Why Did the Minneapolis Public Schools Waste $15k With Don Allen?

Sheila Regan’s two part series on the Minneapolis Public Schools contract procedures, and their strange choice to do business with Don Allen, brought out some interesting nuggets.

For one, it mentioned that the work Don Allen was paid $15k for is now available online. Here is video #1:

and video #2:

Personally, I think these videos are HORRIBLE. On the plus side, hardly anyone has seen these videos. As Regan’s reporting mentions, the first video had a whopping 18 views after 6 weeks on the Minneapolis Public Schools YouTube channel.

It also looks like the MPS did their own video production work to try to save these things. Is it just me, or does the sensible 30 seconds at the end of the video with Rachel Hicks seem like it was stitched on to make up for the first 30 seconds?

When word came out that Don Allen received this contract, I wrote about that and asked these questions:

Frankly, I’d love to know more about how the Minneapolis Public Schools entered into a contract with Don Allen in the first place. With so many talented and trustful residents in the City of Minneapolis, what made the Minneapolis Schools decide that Don Allen was the right person to hire for video production work? How did they decide upon the contract’s value? How do they measure success? Where will Poopgate take us next? So many questions.

That was in February, when Sheila Regan started investigating this topic for the Twin Cities Daily Planet. It took her more than 4 months to get answers to some – but not all – of those questions. For example, it’s still not explicitly clear who authorized this contract with Don Allen. Although, I could fashion a guess at this point: Foot Dragging Dan Loewenson.

Why Dan Loewenson?

Sheila’s report mentions that when Don Allen first proposed this project to the school district, it got as far as a consent agenda, but was then pulled. In general, items on consent agendas are approved without much debate, but a school board member familiar with Allen raised a red flag:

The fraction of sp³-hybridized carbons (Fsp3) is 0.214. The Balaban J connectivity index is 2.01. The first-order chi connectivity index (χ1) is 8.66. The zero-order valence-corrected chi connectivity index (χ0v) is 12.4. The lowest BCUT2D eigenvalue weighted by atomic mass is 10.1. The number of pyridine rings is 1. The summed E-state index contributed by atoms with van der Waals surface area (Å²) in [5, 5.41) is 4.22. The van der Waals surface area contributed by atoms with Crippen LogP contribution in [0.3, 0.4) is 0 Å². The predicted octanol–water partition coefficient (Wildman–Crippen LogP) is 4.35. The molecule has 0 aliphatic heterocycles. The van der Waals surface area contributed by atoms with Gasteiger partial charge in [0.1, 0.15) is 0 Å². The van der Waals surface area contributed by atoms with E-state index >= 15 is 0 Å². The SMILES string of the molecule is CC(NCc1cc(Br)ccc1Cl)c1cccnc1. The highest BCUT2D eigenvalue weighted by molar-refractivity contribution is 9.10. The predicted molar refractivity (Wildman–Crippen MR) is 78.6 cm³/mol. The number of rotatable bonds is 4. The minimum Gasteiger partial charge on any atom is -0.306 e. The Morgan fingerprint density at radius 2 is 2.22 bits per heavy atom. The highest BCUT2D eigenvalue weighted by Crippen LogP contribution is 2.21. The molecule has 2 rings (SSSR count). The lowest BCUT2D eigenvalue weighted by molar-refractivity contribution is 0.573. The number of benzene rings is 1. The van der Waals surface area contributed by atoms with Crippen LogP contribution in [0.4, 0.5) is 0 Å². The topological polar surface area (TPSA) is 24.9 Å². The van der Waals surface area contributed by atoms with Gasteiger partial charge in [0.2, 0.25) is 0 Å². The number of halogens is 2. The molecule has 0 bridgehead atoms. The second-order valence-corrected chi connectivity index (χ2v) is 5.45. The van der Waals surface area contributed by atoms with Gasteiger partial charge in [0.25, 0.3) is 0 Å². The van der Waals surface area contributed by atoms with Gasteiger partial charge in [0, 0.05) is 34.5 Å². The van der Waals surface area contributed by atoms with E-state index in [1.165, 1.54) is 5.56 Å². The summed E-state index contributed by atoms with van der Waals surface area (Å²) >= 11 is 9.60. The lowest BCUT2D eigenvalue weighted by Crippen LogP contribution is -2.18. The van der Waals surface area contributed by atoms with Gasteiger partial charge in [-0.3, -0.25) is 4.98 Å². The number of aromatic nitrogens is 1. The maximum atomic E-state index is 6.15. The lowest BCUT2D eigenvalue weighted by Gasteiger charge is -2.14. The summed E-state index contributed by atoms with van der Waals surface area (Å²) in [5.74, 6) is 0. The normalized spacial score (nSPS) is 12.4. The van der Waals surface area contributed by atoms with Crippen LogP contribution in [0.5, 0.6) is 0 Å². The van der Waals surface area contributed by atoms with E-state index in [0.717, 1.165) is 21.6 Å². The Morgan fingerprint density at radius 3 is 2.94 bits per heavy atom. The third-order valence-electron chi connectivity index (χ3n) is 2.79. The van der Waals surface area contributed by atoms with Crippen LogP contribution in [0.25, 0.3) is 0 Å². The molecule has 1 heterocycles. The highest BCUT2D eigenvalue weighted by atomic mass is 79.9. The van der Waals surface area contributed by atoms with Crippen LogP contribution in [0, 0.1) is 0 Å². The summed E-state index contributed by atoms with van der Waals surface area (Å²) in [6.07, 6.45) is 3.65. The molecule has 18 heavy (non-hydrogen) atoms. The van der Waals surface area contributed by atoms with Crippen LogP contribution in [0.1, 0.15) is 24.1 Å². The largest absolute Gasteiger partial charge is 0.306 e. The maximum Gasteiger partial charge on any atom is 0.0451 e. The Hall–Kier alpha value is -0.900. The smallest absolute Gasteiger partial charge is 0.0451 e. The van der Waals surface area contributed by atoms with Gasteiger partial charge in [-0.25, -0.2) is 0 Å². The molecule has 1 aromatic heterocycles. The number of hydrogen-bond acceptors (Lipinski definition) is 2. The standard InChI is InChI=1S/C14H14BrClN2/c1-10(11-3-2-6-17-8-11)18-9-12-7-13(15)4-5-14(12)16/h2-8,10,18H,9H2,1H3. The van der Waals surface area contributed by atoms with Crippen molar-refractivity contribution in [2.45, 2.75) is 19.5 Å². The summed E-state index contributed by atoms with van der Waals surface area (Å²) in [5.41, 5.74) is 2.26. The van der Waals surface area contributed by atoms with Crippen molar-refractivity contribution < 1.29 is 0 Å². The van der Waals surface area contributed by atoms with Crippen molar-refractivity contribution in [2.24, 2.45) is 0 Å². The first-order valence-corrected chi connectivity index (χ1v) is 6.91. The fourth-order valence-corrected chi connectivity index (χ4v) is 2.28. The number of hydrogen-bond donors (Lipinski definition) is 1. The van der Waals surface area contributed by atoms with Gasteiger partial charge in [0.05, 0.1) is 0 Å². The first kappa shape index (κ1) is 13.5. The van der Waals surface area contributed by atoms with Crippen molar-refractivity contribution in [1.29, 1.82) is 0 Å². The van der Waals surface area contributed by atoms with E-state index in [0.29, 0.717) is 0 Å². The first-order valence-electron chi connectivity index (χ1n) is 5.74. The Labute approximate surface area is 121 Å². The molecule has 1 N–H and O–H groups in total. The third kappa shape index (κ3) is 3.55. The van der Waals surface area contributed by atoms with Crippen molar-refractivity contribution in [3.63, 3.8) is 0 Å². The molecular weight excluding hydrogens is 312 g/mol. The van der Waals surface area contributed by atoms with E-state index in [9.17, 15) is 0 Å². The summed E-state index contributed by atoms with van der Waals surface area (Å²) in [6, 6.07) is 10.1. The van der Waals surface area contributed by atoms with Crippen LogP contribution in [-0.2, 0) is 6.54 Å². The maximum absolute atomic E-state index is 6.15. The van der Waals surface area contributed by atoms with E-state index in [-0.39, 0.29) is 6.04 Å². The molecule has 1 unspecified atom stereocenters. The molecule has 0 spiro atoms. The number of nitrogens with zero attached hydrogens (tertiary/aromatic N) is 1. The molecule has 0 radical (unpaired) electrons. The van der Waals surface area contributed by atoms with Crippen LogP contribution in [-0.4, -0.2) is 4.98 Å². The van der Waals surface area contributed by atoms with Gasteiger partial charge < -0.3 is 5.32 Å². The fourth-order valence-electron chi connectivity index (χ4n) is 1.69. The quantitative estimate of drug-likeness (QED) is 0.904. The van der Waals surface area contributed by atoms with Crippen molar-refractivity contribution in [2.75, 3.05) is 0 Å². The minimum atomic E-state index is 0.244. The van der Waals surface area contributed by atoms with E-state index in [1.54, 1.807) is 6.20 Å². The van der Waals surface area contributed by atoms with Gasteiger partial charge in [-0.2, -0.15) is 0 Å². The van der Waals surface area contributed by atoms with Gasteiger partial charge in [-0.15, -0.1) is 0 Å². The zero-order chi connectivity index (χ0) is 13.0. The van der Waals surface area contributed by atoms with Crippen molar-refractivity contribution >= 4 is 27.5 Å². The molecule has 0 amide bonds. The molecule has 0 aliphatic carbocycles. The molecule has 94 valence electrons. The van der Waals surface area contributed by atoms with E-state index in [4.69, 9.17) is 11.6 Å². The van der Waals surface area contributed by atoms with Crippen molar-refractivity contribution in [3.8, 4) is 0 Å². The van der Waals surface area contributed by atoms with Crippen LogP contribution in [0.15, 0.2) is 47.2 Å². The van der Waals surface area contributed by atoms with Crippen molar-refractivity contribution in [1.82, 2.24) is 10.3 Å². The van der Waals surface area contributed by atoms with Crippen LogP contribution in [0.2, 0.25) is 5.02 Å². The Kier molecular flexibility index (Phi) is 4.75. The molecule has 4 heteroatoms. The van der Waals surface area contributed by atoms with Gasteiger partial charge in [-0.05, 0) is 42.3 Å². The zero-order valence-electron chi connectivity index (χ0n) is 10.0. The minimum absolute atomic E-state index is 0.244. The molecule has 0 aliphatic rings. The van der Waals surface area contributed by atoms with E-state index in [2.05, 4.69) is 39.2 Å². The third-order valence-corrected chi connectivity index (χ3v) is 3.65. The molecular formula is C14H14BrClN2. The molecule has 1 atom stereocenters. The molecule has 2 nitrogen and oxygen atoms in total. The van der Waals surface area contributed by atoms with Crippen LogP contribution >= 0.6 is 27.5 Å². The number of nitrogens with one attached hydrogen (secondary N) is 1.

While Chris Stewart was serving on the Minneapolis Board of Education in 2010, he saw that Don Allen was under consideration to receive an MPS contract for a publicity campaign promoting MPS as a great place to enroll students. For Stewart, there was no question that the contract should not go forward. During his last month as a school board member, Stewart tried to find out why the contract was even considered, and worked to have it pulled from the consent agenda.

After Stewart left the board, Don Allen’s contract reemerged, only this time the contract was added to the consent agenda under the vendor name DWRA2.

Stewart also mentions to Regan that Loewenson is the guy who controls what appears on the consent agenda:

As far as Stewart knows, Dan Loewenson, currently the MPS Chief of Staff, was the only person who put items on the consent agenda.

To me, it sure looks like Dan Loewenson figured out a way to trick the school board into approving a $15,000 contract with Don Allen. This would also help explain why Dan Loewenson has been such a foot dragger when it comes to honoring data practices requests from reporters covering this topic.

It looks like Sheila Regan wasn’t able to get a copy of the actual contract the MPS awarded to Allen. I’d like to know who’s signature is on it.

7 thoughts on “Why Did the Minneapolis Public Schools Waste $15k With Don Allen?”